International Women’s Day 2022

Kayayei carry goods on their heads in Kantamanto Market in Accra, Ghana

For International Women's Day, WIEGO looks at the foundation that women leaders of worker organizations have laid during the pandemic for a bottom-up approach to economic recovery. By building a crisis response based around mutual care, solidarity and advocacy strategies, they show us that policy needs to be informed by on-the-ground experiences, including those of women. Governments should coordinate and cooperate with worker organizations to strengthen safety nets and protect workers' and women's livelihoods.

The need for an inclusive gender-sensitive approach to recovery is urgent because, without it, gender inequalities will deepen and the disproportionate representation of women among the poor will increase. The COVID-19 pandemic and the 2008 Global Recession before it are reminders that crises are opportunities to put forward alternative sociopolitical and economic visions for the future. As we move into a decade of climate shocks, it is all the more important to look at the work of these organizations and their role in safeguarding their members' livelihoods.

These are their stories:

Workstation of a home-based worker in Ahmedabad, IndiaReshmaben Bashirkhan Pathan, a home-based worker organizer in Ahmedabad, India. She is a leader with the Self Employed Women’s Association (SEWA) and helps raise awareness among workers about the importance of vaccination and protection against the virus.
Renu at her stall in Bangkok, Thailand, before the pandemic, in 2015Renu, a vendor leader in Bangkok, Thailand. Along with other leaders of the Mubaan Nakila Service Cooperative, she supports vendors and their families during the crisis by helping distribute food relief, facilitating access to medical services, negotiating with local government on safety protocols for the market, and by advocating for a return to trading areas for evicted sellers.
Kayayei carry a load full of goods on their heads at Agbogbloshie Market in Accra, GhanaRukaya Bawule, a kayayei leader in Accra, Ghana. Through her organization, the Old Fadama Kayayei Association, Rukaya supports the kayayei during the pandemic by sharing information about the need for PPE and vaccination, and by advocating for their needs with local government in a context of growing repression.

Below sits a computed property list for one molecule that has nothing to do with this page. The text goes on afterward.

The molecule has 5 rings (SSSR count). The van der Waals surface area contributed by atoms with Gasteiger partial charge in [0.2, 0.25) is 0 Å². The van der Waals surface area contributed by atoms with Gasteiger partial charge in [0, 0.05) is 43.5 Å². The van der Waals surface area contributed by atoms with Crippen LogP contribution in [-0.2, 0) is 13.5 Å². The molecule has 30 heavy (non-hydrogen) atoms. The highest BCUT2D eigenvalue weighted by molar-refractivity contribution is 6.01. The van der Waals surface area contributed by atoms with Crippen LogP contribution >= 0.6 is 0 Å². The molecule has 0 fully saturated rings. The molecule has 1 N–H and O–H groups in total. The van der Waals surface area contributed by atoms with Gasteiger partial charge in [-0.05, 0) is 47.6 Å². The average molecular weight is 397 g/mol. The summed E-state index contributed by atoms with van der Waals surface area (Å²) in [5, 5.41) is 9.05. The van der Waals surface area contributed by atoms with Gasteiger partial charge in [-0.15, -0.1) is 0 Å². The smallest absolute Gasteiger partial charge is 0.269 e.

Coura Ndiaye, a leader of Bokk Diom, washing bottles at the Mbeubeuss dump in Dakar, Senegal in January 2017 Coura Ndiaye, a waste picker leader in Dakar, Senegal. Her organization, Bokk Diom, works to tackle challenges and advocacy needs presented by the pandemic and the threat of closure of the dumpsite by the government. They are demanding that the government improve working conditions at the drump and include them in any conversations regarding its future.
Norma PalaciosNorma Palacios, a domestic worker leader in Mexico City, Mexico. Through SINACTRAHO, a domestic workers’ union in Mexico that she helped found, she provides economic and emotional support as well as legal counseling to workers during the pandemic.

These stories are based on interviews conducted with workers for round 2 of WIEGO’s COVID-19 Crisis and the Informal Economy Study, which took place mid-2021. Read more on COVID-19 recovery in the surveyed cities here. A full overview of the study results is available here.

Top photo: Kayayei carry goods on their heads in Kantamanto Market in Accra, Ghana. At night, many kayayei, due to their inability to afford accommodation, sleep outside or in the marketplace, making them a target for thieves. Credit: Jonathan Torgovnik/Getty Images Reportage